Protests following the death of Iranian woman Mahsa Amini have spread to other countries, including Lebanon. Wael Hamzeh/EPA/AAP
Protests following the death of Iranian woman Mahsa Amini have spread to other countries, including Lebanon. Wael Hamzeh/EPA/AAP

As protests in Iran drag on into their fourth week over the violent death in custody of Mahsa Amini, a young Kurdish woman, there are two central questions.

Tony Walker, La Trobe University

The first is whether these protests involving women and girls across Iran are different from upheavals in the past or will simply end the same way with the regime stifling a popular uprising.

The second question is what can and should; the outside world does about courageous demonstrations against an ageing and ruthless regime that has shown itself to be unwilling, and possibly unable, to allow greater freedoms?

The symbolic issue for Iran’s protest movement is a requirement imposed by the morality police that women and girls wear hijabs or headscarves. These protests result from a much broader revolt against discrimination and prejudice.

Put simply, women are fed up with a regime that has sought to impose rigid rules on what is, and is not permissible for women in a theocratic society whose guidelines are little changed since the overthrow of the Shah in 1979.

Women are serving multi-year jail sentences for simply refusing to wear the hijab.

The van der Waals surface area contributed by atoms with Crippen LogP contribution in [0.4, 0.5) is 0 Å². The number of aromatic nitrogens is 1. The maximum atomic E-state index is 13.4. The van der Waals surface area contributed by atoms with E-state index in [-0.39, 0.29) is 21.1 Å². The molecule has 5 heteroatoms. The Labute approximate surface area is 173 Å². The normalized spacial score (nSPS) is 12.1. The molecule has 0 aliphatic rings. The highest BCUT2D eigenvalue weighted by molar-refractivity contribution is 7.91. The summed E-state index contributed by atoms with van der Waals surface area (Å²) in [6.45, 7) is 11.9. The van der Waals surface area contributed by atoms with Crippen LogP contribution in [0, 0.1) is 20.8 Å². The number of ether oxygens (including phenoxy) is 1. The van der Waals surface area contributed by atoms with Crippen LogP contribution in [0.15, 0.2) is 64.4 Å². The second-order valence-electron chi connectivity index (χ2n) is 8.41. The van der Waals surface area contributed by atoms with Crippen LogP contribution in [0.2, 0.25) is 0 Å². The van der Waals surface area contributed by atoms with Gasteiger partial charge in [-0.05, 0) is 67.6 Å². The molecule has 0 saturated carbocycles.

Two other issues are also at play. One is the economic deprivation suffered by Iranians under the weight of persistent sanctions, rampant inflation and the continuing catastrophic decline in the value of the Iranian riyal.

The other issue is that Mahsa Amini, the 22-year-old whose death sparked the protests, was a Kurd.

The Kurds, who constitute about 10% of Iran’s 84 million population, feel like a persecuted minority. Tensions between the central government in Tehran and Kurds in their homeland on the boundaries of Iraq, Syria and Turkey are endemic.

Another critical question is where all this leaves negotiations on the revival of the Joint Comprehensive Plan of Action (JCPOA). The JCPOA had been aimed at freezing Iran’s nuclear weapons ambitions. Former President Donald Trump recklessly abandoned the 2015 agreement in 2018.

The Biden administration and its United Nations Security Council partners, plus Germany, had been making progress in those negotiations, but those efforts are now stalled, if not frozen.

The spectacle of Iranian security forces violently put down demonstrations in cities, towns and villages across Iran will make it virtually impossible for the US and its negotiating partners to negotiate a revised JCPOA with Tehran in the short term.

Russia’s use of Iranian-supplied “kamikaze” drones against Ukrainian targets will have further soured the atmosphere.

How will the US and its allies respond?

So will the US and its allies continue to tighten Iranian sanctions? And to what extent will the West seek to encourage and support protesters on the ground in Iran?

One initiative already underway is helping the protest movement circumvent regime attempts to shut down electronic communications.

Elon Musk has announced he is activating his Starlink satellites to provide a vehicle for social media communications in Iran. Musk did the same thing in Ukraine to get around Russian attempts to shut down Ukrainian communications by taking out a European satellite system.

However, amid the spectacle of women and girls being shot and tear-gassed on Iranian streets, the moral dilemma for the outside world is this: how far the West is prepared to go in its backing for the protesters.

Since the Iranian protests began, there have also been pro-government rallies in response.
Abedin Taherkenareh/EPA/AAP